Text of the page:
"In the 50's and 60's there was a Satanic cult in the neighborhood. The leader of the cult, a convicted child molester, owned Mr. Stern's house, the house directly behind mine." Storm turned to point through a room of big square furniture, but the drapes were drawn on the sliding doors. "The molester was murdered in prison. He left diaries that are full of Satanic pornography. We're simply cleaning out the backyards. Nothing more."
"Sounds reasonable," said Goodman. "Mr. Stern won't let you dig in his yard?"
"Not yet. Couldn't ask for a better neighbor, but the tractors had to stop at his fence. Nat is pretty stubborn. Unfortunately, the molester lived in his house from 1950 to 1971 when he went to prison. He bought it on the GI Bill."
"Were there other owners besides Mr. Stern?"
"Oh yes. Nat and I both moved into our houses in 85. Nat bought from an older couple who have since moved to Arizona."
Storm leaned forward and looked at Forbes, then Lewis.
"I haven't told anyone this, but I think my house may have been involved in the cult as well. The man who lived here, now a widower living in Modesto, was also accused at the time, but not charged. This much is public record."
"So there's a convicted molester and a neighbor who at the time was a suspect, but wasn't charged. We can assume that there was a chance that he was also a molester."
"More than a chance. A member of our church was a victim of both of the men when they coached little league."
"What have you found in the excavation?"
"You should talk to Dr. Hunter."
"Who is Dr. Hunter?"
"He's an archeologist. He'll be here soon. He can answer specific questions about the dig, but he speaks for himself."
"Let's go out back and talk," said Storm. "Follow me."
Carrying the toddler, Storm stepped through a door into the garage. It was a workman's garage with a table saw, bench and shelves. The heaped rubber boots could only be explained by the excavation. Storm passed around boots until everyone had a pair that fit.
"Bring your tape recorder. We'll keep on talking."
Goodman got his recorder. Storm his boys wiggling feet into small boots.
There was no back yard, just a dropping off into a trench of bright red clay and some standing water. Stern's house was obvious. The earth had been gouged out around it on all sides. The clay was reddest in a spot where it oozed through the escarp of the raised backyard.
As they stepped down a temporary staircase, the trench appeared as a devastation that had swept past, but spared the houses without explanation.
"What's the future of the trench?" asked Forbes. He hadn't been asked to participate, but he'd become restless.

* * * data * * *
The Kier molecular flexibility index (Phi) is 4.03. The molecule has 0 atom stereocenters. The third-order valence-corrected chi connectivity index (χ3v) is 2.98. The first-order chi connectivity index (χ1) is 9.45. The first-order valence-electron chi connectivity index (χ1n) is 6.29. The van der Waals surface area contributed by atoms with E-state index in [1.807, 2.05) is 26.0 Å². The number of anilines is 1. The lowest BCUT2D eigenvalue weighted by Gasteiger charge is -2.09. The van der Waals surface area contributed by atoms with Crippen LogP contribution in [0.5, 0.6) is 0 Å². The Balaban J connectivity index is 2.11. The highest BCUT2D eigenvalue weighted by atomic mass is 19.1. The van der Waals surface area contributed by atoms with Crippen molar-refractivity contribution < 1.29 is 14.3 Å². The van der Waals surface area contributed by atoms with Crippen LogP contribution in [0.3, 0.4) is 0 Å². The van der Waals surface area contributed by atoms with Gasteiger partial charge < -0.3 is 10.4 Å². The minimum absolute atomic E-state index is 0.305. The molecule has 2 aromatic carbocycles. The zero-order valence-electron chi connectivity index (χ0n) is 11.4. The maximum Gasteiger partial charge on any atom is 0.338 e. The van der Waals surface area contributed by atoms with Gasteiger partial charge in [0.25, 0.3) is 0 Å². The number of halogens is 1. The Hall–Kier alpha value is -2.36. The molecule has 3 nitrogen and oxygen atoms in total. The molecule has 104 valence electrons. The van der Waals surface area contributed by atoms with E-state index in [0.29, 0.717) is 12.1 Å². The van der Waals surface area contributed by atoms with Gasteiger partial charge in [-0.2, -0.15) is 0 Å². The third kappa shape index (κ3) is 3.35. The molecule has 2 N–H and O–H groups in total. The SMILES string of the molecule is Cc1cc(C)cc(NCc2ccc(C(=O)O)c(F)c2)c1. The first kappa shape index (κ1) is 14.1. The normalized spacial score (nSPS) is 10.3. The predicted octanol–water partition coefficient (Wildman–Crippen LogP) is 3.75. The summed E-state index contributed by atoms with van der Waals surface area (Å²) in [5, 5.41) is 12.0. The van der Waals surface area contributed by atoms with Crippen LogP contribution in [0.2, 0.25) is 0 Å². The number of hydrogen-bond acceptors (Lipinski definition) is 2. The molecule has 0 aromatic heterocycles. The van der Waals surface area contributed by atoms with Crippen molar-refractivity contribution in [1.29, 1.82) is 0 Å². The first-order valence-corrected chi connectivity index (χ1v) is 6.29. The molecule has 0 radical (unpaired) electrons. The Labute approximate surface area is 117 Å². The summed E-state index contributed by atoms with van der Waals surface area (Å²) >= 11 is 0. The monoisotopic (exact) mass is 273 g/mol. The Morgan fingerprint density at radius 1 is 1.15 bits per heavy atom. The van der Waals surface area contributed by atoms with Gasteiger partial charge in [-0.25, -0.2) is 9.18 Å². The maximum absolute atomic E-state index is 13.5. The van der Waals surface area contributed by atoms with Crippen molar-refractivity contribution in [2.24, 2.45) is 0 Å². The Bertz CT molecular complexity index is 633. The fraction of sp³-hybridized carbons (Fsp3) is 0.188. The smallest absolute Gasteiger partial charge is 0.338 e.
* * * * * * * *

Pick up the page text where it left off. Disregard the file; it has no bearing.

Goodman had wandered over to look at Stern's yard.
"We have consecrated soil to put back when we've finished."
"Digging Stern's yard would finish the project?" asked Forbes as he waited for Goodman to resume the interview.
"Yes, unless other victims come forward."
"Looks like you're ready for victims," said Goodman turning. "Sorry, I was in Bosnia recently."
Storm was trying to be patient.
"We're trying to bring this to a close. Stern's going to sell. We're close to terms. I'm giving you an exclusive, Goodman. Better be fair."
"I'm fair, Seth, but I don't think Satan left debris in your backyards."
Storm led them west along the trench.
"Who's paying for the excavation?" asked Goodman.
"The church. One of our members, a contractor, has earth moving equipment. There's money in the church for this. There's money for Stern's house too."
"Are there other offers?"
Storm let his boy run around in the clay.
"Yes, unfortunately. Somebody doesn't want us to finish the excavation."
"Who's the somebody?"
"Like your money people?"
"You might say that. You're welcome to investigate. Ten per cent of some incomes is a lot of money, isn't it Lewis?"
"Not mine, but yes, you're right."
A cross street should have stopped the trench, but there was none.
"What about the swastika incident? Wasn't that on Stern's garage door?"
"Nothing to do with us. Local punks who've also vandalized our church. We helped Nat paint it out. We've asked him to stay, let us dig, fill in the yard again and that will be that."
A man was calling from a distance. He was standing by the stairs waving his arms overhead, helloing as if he were trying to save a lost party.